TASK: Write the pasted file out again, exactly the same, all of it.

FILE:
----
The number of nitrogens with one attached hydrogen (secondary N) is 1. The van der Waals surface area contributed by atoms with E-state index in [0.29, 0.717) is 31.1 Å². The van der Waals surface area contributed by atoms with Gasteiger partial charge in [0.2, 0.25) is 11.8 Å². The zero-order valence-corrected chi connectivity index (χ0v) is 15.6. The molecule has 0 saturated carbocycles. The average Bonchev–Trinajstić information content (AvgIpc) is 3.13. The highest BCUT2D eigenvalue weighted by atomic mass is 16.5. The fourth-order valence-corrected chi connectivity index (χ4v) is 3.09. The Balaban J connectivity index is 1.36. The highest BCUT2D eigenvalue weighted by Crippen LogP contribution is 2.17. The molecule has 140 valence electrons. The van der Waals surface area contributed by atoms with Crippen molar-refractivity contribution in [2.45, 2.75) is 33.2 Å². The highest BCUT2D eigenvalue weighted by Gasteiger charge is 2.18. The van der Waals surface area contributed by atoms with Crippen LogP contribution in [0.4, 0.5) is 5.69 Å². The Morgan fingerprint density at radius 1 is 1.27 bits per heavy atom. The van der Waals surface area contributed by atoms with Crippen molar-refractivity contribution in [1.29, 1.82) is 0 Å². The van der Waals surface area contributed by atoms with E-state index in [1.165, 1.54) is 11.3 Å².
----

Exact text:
The number of nitrogens with one attached hydrogen (secondary N) is 1. The van der Waals surface area contributed by atoms with E-state index in [0.29, 0.717) is 31.1 Å². The van der Waals surface area contributed by atoms with Gasteiger partial charge in [0.2, 0.25) is 11.8 Å². The zero-order valence-corrected chi connectivity index (χ0v) is 15.6. The molecule has 0 saturated carbocycles. The average Bonchev–Trinajstić information content (AvgIpc) is 3.13. The highest BCUT2D eigenvalue weighted by atomic mass is 16.5. The fourth-order valence-corrected chi connectivity index (χ4v) is 3.09. The Balaban J connectivity index is 1.36. The highest BCUT2D eigenvalue weighted by Crippen LogP contribution is 2.17. The molecule has 140 valence electrons. The van der Waals surface area contributed by atoms with Crippen molar-refractivity contribution in [2.45, 2.75) is 33.2 Å². The highest BCUT2D eigenvalue weighted by Gasteiger charge is 2.18. The van der Waals surface area contributed by atoms with Crippen LogP contribution in [0.4, 0.5) is 5.69 Å². The Morgan fingerprint density at radius 1 is 1.27 bits per heavy atom. The van der Waals surface area contributed by atoms with Crippen molar-refractivity contribution in [1.29, 1.82) is 0 Å². The van der Waals surface area contributed by atoms with E-state index in [1.165, 1.54) is 11.3 Å².